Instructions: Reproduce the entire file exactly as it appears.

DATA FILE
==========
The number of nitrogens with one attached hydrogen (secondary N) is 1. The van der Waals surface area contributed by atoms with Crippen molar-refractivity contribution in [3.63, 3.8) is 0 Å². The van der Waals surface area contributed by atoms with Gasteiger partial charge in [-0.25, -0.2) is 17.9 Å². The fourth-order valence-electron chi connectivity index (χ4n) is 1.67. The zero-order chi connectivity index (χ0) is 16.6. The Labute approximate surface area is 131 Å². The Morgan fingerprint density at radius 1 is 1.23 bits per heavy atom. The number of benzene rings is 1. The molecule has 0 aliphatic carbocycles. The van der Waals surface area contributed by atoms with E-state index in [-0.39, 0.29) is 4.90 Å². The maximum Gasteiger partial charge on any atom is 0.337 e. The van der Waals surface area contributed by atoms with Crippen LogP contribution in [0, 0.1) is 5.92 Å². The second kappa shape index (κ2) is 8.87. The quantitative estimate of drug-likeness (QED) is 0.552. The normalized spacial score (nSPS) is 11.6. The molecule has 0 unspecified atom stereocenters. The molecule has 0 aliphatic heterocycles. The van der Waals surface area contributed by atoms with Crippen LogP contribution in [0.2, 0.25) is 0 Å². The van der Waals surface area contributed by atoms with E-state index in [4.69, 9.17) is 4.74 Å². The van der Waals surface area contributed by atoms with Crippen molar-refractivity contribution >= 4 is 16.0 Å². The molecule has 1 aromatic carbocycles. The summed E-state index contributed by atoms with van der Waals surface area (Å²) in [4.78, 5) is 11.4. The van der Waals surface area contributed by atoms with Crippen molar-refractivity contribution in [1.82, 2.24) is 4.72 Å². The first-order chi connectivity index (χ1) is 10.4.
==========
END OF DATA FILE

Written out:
The number of nitrogens with one attached hydrogen (secondary N) is 1. The van der Waals surface area contributed by atoms with Crippen molar-refractivity contribution in [3.63, 3.8) is 0 Å². The van der Waals surface area contributed by atoms with Gasteiger partial charge in [-0.25, -0.2) is 17.9 Å². The fourth-order valence-electron chi connectivity index (χ4n) is 1.67. The zero-order chi connectivity index (χ0) is 16.6. The Labute approximate surface area is 131 Å². The Morgan fingerprint density at radius 1 is 1.23 bits per heavy atom. The number of benzene rings is 1. The molecule has 0 aliphatic carbocycles. The van der Waals surface area contributed by atoms with E-state index in [-0.39, 0.29) is 4.90 Å². The maximum Gasteiger partial charge on any atom is 0.337 e. The van der Waals surface area contributed by atoms with Crippen LogP contribution in [0, 0.1) is 5.92 Å². The second kappa shape index (κ2) is 8.87. The quantitative estimate of drug-likeness (QED) is 0.552. The normalized spacial score (nSPS) is 11.6. The molecule has 0 unspecified atom stereocenters. The molecule has 0 aliphatic heterocycles. The van der Waals surface area contributed by atoms with Crippen LogP contribution in [0.2, 0.25) is 0 Å². The van der Waals surface area contributed by atoms with E-state index in [4.69, 9.17) is 4.74 Å². The van der Waals surface area contributed by atoms with Crippen molar-refractivity contribution >= 4 is 16.0 Å². The molecule has 1 aromatic carbocycles. The summed E-state index contributed by atoms with van der Waals surface area (Å²) in [4.78, 5) is 11.4. The van der Waals surface area contributed by atoms with Crippen molar-refractivity contribution in [1.82, 2.24) is 4.72 Å². The first-order chi connectivity index (χ1) is 10.4.